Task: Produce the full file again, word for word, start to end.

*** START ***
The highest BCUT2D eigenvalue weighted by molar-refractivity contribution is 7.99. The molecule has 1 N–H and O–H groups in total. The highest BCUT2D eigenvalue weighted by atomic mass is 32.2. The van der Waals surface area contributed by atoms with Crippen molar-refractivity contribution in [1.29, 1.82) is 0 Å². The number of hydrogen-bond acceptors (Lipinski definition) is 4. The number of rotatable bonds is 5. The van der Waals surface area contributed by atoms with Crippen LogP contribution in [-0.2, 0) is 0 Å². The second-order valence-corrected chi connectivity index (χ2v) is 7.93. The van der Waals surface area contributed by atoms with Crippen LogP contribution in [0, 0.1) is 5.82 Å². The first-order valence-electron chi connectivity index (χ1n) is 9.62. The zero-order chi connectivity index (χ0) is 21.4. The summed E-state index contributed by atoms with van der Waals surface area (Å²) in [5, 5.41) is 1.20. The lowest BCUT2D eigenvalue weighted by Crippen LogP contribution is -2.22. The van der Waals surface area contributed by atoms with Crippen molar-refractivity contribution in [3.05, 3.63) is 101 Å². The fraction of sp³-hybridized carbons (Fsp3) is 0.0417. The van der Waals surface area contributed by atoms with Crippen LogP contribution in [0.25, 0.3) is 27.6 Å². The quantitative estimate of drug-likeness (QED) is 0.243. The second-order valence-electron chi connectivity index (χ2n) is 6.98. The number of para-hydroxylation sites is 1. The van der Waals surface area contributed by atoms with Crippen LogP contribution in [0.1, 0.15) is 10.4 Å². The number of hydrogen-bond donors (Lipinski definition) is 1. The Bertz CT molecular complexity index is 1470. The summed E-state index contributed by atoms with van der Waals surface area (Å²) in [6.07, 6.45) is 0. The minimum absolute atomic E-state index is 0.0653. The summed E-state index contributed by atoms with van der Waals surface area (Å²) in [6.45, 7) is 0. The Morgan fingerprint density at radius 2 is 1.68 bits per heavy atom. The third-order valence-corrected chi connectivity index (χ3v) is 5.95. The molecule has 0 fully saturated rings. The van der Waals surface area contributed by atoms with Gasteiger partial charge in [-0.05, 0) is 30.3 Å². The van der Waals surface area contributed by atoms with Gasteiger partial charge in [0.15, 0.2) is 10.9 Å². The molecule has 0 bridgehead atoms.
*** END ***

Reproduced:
The highest BCUT2D eigenvalue weighted by molar-refractivity contribution is 7.99. The molecule has 1 N–H and O–H groups in total. The highest BCUT2D eigenvalue weighted by atomic mass is 32.2. The van der Waals surface area contributed by atoms with Crippen molar-refractivity contribution in [1.29, 1.82) is 0 Å². The number of hydrogen-bond acceptors (Lipinski definition) is 4. The number of rotatable bonds is 5. The van der Waals surface area contributed by atoms with Crippen LogP contribution in [-0.2, 0) is 0 Å². The second-order valence-corrected chi connectivity index (χ2v) is 7.93. The van der Waals surface area contributed by atoms with Crippen LogP contribution in [0, 0.1) is 5.82 Å². The first-order valence-electron chi connectivity index (χ1n) is 9.62. The zero-order chi connectivity index (χ0) is 21.4. The summed E-state index contributed by atoms with van der Waals surface area (Å²) in [5, 5.41) is 1.20. The lowest BCUT2D eigenvalue weighted by Crippen LogP contribution is -2.22. The van der Waals surface area contributed by atoms with Crippen molar-refractivity contribution in [3.05, 3.63) is 101 Å². The fraction of sp³-hybridized carbons (Fsp3) is 0.0417. The van der Waals surface area contributed by atoms with Crippen LogP contribution in [0.25, 0.3) is 27.6 Å². The quantitative estimate of drug-likeness (QED) is 0.243. The second-order valence-electron chi connectivity index (χ2n) is 6.98. The number of para-hydroxylation sites is 1. The van der Waals surface area contributed by atoms with Crippen LogP contribution in [0.1, 0.15) is 10.4 Å². The number of hydrogen-bond donors (Lipinski definition) is 1. The Bertz CT molecular complexity index is 1470. The summed E-state index contributed by atoms with van der Waals surface area (Å²) in [6.07, 6.45) is 0. The minimum absolute atomic E-state index is 0.0653. The summed E-state index contributed by atoms with van der Waals surface area (Å²) in [6.45, 7) is 0. The Morgan fingerprint density at radius 2 is 1.68 bits per heavy atom. The third-order valence-corrected chi connectivity index (χ3v) is 5.95. The molecule has 0 fully saturated rings. The van der Waals surface area contributed by atoms with Gasteiger partial charge in [-0.05, 0) is 30.3 Å². The van der Waals surface area contributed by atoms with Gasteiger partial charge in [0.15, 0.2) is 10.9 Å². The molecule has 0 bridgehead atoms.